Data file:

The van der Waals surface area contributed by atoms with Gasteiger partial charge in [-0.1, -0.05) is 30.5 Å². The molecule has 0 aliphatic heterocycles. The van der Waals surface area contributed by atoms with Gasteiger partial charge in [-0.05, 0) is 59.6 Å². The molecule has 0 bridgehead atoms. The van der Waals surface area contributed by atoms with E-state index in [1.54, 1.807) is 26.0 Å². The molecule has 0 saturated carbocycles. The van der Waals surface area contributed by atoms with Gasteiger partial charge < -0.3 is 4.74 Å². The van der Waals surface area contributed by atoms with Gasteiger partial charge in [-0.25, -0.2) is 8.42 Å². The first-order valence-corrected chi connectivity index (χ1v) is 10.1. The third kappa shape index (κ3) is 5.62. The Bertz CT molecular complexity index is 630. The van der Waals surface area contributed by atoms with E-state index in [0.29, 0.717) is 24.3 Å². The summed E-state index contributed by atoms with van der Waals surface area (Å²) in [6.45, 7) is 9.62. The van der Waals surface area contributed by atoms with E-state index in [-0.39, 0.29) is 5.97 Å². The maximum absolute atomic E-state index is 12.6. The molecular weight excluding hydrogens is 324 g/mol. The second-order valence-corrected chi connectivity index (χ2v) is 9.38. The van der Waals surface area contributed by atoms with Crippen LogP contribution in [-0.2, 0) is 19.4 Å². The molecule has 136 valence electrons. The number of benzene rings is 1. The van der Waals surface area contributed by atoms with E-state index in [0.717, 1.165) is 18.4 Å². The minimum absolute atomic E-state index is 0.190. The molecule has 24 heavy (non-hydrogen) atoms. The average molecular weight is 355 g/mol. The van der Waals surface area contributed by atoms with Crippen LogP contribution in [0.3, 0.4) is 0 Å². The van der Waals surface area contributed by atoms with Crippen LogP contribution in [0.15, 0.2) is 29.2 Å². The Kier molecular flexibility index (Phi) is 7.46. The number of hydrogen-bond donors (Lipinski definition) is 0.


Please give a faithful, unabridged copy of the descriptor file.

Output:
The van der Waals surface area contributed by atoms with Gasteiger partial charge in [-0.1, -0.05) is 30.5 Å². The molecule has 0 aliphatic heterocycles. The van der Waals surface area contributed by atoms with Gasteiger partial charge in [-0.05, 0) is 59.6 Å². The molecule has 0 bridgehead atoms. The van der Waals surface area contributed by atoms with E-state index in [1.54, 1.807) is 26.0 Å². The molecule has 0 saturated carbocycles. The van der Waals surface area contributed by atoms with Gasteiger partial charge < -0.3 is 4.74 Å². The van der Waals surface area contributed by atoms with Gasteiger partial charge in [-0.25, -0.2) is 8.42 Å². The first-order valence-corrected chi connectivity index (χ1v) is 10.1. The third kappa shape index (κ3) is 5.62. The Bertz CT molecular complexity index is 630. The van der Waals surface area contributed by atoms with E-state index in [0.29, 0.717) is 24.3 Å². The summed E-state index contributed by atoms with van der Waals surface area (Å²) in [6.45, 7) is 9.62. The van der Waals surface area contributed by atoms with E-state index in [-0.39, 0.29) is 5.97 Å². The maximum absolute atomic E-state index is 12.6. The molecular weight excluding hydrogens is 324 g/mol. The second-order valence-corrected chi connectivity index (χ2v) is 9.38. The van der Waals surface area contributed by atoms with Crippen LogP contribution in [-0.2, 0) is 19.4 Å². The molecule has 136 valence electrons. The number of benzene rings is 1. The van der Waals surface area contributed by atoms with E-state index in [0.717, 1.165) is 18.4 Å². The minimum absolute atomic E-state index is 0.190. The molecule has 24 heavy (non-hydrogen) atoms. The average molecular weight is 355 g/mol. The van der Waals surface area contributed by atoms with Crippen LogP contribution in [0.3, 0.4) is 0 Å². The van der Waals surface area contributed by atoms with Crippen LogP contribution in [0.15, 0.2) is 29.2 Å². The Kier molecular flexibility index (Phi) is 7.46. The number of hydrogen-bond donors (Lipinski definition) is 0.